Here I talk about what kind of scientists are aboard IODP Leg330 and what they study, plus a bit about how I am preparing for my sampling routine.
19 December 2010
Getting Ready and Setting Sail
Hi, welcome back to my blog. I spent the past few days with the rest of the cruise participants preparing for our cruise. This involved meeting the other scientists, IODP staff and ship’s crew. There are more than 100 people sailing on this cruise! The ship is 471 feet long, though, so we have space for everyone.
The rest of the cruise participants are all friendly and eager to sail. We have ~30 scientists on board from the US, Germany, the United Kingdom, Australia, Switzerland, France, China and Japan. I am the only microbiologist on this cruise, but we also have:
Geochemists- scientists who use chemistry to understand how rocks are formed.
Igneous Petrologists- scientists who study igneous rocks. Igneous rocks are formed from magma, or lava, and are the type of rock that will be found on this cruise (mostly basalt). Igneous rocks are also found at places like mid-ocean ridges, where most hydrothermal vents are found.
Volcanologists- scientists who study volcanoes.
Paleomagnetists- scientists who study the magnetic inclination of rocks to determine the history of geologic formations. When igneous rocks cool, they adapt the magnetic compass of the magnetic North Pole. This actually reverses every so often and you can track if a rock has moved from where you would expect it to be by knowing its age (from the petrologists) and magnetic field. Pretty cool!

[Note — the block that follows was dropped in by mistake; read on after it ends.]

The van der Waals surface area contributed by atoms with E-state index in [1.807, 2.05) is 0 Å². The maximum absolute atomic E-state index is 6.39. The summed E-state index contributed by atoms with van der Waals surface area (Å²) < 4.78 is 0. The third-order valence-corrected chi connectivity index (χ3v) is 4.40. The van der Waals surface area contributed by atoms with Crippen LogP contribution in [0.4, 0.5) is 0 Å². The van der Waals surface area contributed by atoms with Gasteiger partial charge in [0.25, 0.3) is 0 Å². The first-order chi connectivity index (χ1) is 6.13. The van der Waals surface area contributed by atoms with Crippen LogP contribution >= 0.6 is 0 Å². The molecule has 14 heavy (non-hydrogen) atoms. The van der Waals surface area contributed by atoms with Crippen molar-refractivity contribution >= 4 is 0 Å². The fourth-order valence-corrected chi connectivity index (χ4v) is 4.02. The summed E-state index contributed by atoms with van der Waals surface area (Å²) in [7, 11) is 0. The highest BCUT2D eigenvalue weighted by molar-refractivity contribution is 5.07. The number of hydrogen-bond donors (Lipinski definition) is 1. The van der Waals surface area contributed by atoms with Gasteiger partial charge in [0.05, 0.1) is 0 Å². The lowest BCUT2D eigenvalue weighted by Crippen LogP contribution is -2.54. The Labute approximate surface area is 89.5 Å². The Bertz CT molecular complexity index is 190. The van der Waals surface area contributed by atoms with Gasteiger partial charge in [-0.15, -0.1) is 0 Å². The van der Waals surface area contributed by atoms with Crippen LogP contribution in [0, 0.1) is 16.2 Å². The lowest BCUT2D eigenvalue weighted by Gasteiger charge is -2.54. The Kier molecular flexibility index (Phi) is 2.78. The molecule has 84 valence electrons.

Paleontologists- for this cruise, there are scientists who study tiny organisms such as forams and coccolithophores, to determine how old different layers of sediment are. When I say tiny, I mean 10 microns and larger. However, most of the microbes I study are even smaller- <1 micron. For reference, approximately 25,000 microns = 1 inch. That means that if you could line up 25,000 of my favorite microbes next to each other, they would all fit in an inch. That’s small!
We left Auckland at 7:30 am on 18 December 2010 and are all learning about the ship and our labs and what we will be doing when we begin collecting samples in a few days. It takes about 3 days to arrive at the first site. One way I am preparing is by sterilizing some of the equipment I will be using to collect my samples. In this blog’s photo, you see some of my instruments sitting in an autoclave, eagerly awaiting sterilization. An autoclave is an instrument that heats up objects to 250F and applies high pressure. The intense heat ensures that any potentially contaminating microbes will be killed, and the high pressure allows liquids to be heated without evaporating.
Join me next time, when I’ll be talking as bit about the drilling technology we will use…